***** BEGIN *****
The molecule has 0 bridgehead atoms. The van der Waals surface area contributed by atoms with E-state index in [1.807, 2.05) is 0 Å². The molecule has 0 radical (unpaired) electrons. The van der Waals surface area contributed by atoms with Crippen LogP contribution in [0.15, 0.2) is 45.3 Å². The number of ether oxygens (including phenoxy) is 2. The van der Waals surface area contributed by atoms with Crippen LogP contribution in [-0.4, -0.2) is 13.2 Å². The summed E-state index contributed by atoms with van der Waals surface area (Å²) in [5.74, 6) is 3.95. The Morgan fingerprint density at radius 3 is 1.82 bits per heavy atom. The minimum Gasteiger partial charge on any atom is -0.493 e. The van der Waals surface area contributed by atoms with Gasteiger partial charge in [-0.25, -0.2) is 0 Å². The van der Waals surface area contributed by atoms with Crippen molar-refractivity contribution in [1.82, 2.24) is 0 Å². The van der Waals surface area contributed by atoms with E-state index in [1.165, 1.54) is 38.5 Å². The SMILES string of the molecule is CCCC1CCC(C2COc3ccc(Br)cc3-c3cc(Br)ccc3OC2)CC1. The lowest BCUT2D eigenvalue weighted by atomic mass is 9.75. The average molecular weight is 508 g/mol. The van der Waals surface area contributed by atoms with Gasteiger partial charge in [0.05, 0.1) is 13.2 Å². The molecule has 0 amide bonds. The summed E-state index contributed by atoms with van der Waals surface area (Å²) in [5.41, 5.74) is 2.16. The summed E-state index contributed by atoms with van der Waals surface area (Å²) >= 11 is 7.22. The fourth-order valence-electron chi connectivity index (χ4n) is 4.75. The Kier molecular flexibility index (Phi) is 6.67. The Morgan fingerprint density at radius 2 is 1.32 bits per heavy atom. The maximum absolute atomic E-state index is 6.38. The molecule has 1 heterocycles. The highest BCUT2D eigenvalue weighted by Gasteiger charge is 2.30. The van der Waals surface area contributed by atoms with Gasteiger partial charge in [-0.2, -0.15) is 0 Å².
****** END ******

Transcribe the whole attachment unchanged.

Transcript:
The molecule has 0 bridgehead atoms. The van der Waals surface area contributed by atoms with E-state index in [1.807, 2.05) is 0 Å². The molecule has 0 radical (unpaired) electrons. The van der Waals surface area contributed by atoms with Crippen LogP contribution in [0.15, 0.2) is 45.3 Å². The number of ether oxygens (including phenoxy) is 2. The van der Waals surface area contributed by atoms with Crippen LogP contribution in [-0.4, -0.2) is 13.2 Å². The summed E-state index contributed by atoms with van der Waals surface area (Å²) in [5.74, 6) is 3.95. The Morgan fingerprint density at radius 3 is 1.82 bits per heavy atom. The minimum Gasteiger partial charge on any atom is -0.493 e. The van der Waals surface area contributed by atoms with Gasteiger partial charge in [-0.25, -0.2) is 0 Å². The van der Waals surface area contributed by atoms with Crippen molar-refractivity contribution in [1.82, 2.24) is 0 Å². The van der Waals surface area contributed by atoms with E-state index in [1.165, 1.54) is 38.5 Å². The SMILES string of the molecule is CCCC1CCC(C2COc3ccc(Br)cc3-c3cc(Br)ccc3OC2)CC1. The lowest BCUT2D eigenvalue weighted by atomic mass is 9.75. The average molecular weight is 508 g/mol. The van der Waals surface area contributed by atoms with Gasteiger partial charge in [0.05, 0.1) is 13.2 Å². The molecule has 0 amide bonds. The summed E-state index contributed by atoms with van der Waals surface area (Å²) in [5.41, 5.74) is 2.16. The summed E-state index contributed by atoms with van der Waals surface area (Å²) >= 11 is 7.22. The fourth-order valence-electron chi connectivity index (χ4n) is 4.75. The Kier molecular flexibility index (Phi) is 6.67. The Morgan fingerprint density at radius 2 is 1.32 bits per heavy atom. The maximum absolute atomic E-state index is 6.38. The molecule has 1 heterocycles. The highest BCUT2D eigenvalue weighted by Gasteiger charge is 2.30. The van der Waals surface area contributed by atoms with Gasteiger partial charge in [-0.2, -0.15) is 0 Å².